The godfather of JFK celebrity conspiracy theorists is director Oliver Stone. Stone doesn’t just have doubts about the commonly accepted narrative of the JFK assassination—he’s so dubious that he made a whole movie about it. 1991’s JFK presented what Stone describes as a “counter-myth” to the Warren Commission’s “fictional myth.” The movie chronicles the lead-up to the assassination, the murder itself, and an alleged subsequent cover-up. The controversial film came under fire for a myriad of reasons, including its implication that President Lyndon B. Johnson was involved in the cold blooded killing.
Oliver Stone might be the most vocal JFK conspiracy theorist in Hollywood, but he's not the only one. In a 2007 Vanity Fair interview, Bruce Willis admitted, "They still haven't caught the guy that killed Kennedy. I'll get killed for saying this, but I'm pretty sure those guys are still in power, in some form. The entire government of the United States was co-opted. One guy did it? I don't think so.”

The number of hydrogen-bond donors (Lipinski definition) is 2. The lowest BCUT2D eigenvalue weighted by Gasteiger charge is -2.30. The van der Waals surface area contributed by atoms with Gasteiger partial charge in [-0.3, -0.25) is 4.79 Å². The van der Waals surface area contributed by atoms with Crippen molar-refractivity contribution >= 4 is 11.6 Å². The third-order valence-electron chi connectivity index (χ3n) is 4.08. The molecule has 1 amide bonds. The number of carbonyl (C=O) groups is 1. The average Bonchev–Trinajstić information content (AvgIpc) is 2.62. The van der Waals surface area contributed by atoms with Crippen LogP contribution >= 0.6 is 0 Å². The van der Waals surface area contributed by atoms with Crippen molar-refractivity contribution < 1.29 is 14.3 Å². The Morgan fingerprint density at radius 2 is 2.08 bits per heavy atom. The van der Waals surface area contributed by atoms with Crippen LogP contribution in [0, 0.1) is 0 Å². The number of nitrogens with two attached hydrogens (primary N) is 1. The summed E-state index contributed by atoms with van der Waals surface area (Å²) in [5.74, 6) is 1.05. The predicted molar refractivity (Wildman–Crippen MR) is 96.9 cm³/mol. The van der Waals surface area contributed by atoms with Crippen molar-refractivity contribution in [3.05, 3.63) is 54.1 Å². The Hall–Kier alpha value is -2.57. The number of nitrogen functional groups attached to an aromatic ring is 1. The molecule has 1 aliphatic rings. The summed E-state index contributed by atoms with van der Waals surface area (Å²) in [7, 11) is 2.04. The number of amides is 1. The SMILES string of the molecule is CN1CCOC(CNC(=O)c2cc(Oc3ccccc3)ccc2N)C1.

Kevin Costner also has a bone to pick with the conventional JFK story (and the CIA. And the Warren Commission. And don't forget the mob!) He believes “There were a lot of people with no love lost for Kennedy — the CIA, the mob. I believe there was a conspiracy …. We've lived with the myth of the Warren Commission (which concluded Oswald was a lone assassin) for a long time.”